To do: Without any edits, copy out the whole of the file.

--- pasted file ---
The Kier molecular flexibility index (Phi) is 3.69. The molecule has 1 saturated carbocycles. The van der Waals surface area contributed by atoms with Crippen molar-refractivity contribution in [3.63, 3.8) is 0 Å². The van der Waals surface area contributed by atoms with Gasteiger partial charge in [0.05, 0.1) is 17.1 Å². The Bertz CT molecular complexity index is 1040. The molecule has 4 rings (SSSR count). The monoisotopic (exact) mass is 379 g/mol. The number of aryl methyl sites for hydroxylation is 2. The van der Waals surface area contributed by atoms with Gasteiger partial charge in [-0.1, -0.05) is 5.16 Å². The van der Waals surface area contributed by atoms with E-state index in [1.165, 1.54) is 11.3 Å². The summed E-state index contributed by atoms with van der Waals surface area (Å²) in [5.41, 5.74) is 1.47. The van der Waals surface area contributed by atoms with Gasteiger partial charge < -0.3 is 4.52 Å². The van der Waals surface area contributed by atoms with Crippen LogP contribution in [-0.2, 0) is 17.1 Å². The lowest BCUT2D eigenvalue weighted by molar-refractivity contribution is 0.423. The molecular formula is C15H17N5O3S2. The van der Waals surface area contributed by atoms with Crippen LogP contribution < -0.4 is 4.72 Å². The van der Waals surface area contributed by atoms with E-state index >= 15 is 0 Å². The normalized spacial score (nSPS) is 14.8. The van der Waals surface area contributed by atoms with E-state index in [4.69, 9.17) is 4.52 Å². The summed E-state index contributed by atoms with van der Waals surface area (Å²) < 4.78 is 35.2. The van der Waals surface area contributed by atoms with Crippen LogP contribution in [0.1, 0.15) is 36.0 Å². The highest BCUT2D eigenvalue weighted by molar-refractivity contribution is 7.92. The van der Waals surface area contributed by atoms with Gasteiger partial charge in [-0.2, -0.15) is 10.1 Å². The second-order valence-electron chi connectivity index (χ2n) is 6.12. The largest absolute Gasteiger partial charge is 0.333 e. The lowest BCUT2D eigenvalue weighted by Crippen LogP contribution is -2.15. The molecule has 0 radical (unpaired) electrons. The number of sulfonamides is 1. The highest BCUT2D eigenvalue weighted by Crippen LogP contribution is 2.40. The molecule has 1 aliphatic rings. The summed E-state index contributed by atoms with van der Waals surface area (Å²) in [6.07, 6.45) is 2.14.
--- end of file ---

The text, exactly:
The Kier molecular flexibility index (Phi) is 3.69. The molecule has 1 saturated carbocycles. The van der Waals surface area contributed by atoms with Crippen molar-refractivity contribution in [3.63, 3.8) is 0 Å². The van der Waals surface area contributed by atoms with Gasteiger partial charge in [0.05, 0.1) is 17.1 Å². The Bertz CT molecular complexity index is 1040. The molecule has 4 rings (SSSR count). The monoisotopic (exact) mass is 379 g/mol. The number of aryl methyl sites for hydroxylation is 2. The van der Waals surface area contributed by atoms with Gasteiger partial charge in [-0.1, -0.05) is 5.16 Å². The van der Waals surface area contributed by atoms with E-state index in [1.165, 1.54) is 11.3 Å². The summed E-state index contributed by atoms with van der Waals surface area (Å²) in [5.41, 5.74) is 1.47. The van der Waals surface area contributed by atoms with Gasteiger partial charge < -0.3 is 4.52 Å². The van der Waals surface area contributed by atoms with Crippen LogP contribution in [-0.2, 0) is 17.1 Å². The lowest BCUT2D eigenvalue weighted by molar-refractivity contribution is 0.423. The molecular formula is C15H17N5O3S2. The van der Waals surface area contributed by atoms with Crippen LogP contribution < -0.4 is 4.72 Å². The van der Waals surface area contributed by atoms with E-state index >= 15 is 0 Å². The normalized spacial score (nSPS) is 14.8. The van der Waals surface area contributed by atoms with E-state index in [4.69, 9.17) is 4.52 Å². The summed E-state index contributed by atoms with van der Waals surface area (Å²) < 4.78 is 35.2. The van der Waals surface area contributed by atoms with Crippen LogP contribution in [0.1, 0.15) is 36.0 Å². The highest BCUT2D eigenvalue weighted by molar-refractivity contribution is 7.92. The van der Waals surface area contributed by atoms with Gasteiger partial charge in [-0.2, -0.15) is 10.1 Å². The second-order valence-electron chi connectivity index (χ2n) is 6.12. The largest absolute Gasteiger partial charge is 0.333 e. The lowest BCUT2D eigenvalue weighted by Crippen LogP contribution is -2.15. The molecule has 0 radical (unpaired) electrons. The number of sulfonamides is 1. The highest BCUT2D eigenvalue weighted by Crippen LogP contribution is 2.40. The molecule has 1 aliphatic rings. The summed E-state index contributed by atoms with van der Waals surface area (Å²) in [6.07, 6.45) is 2.14.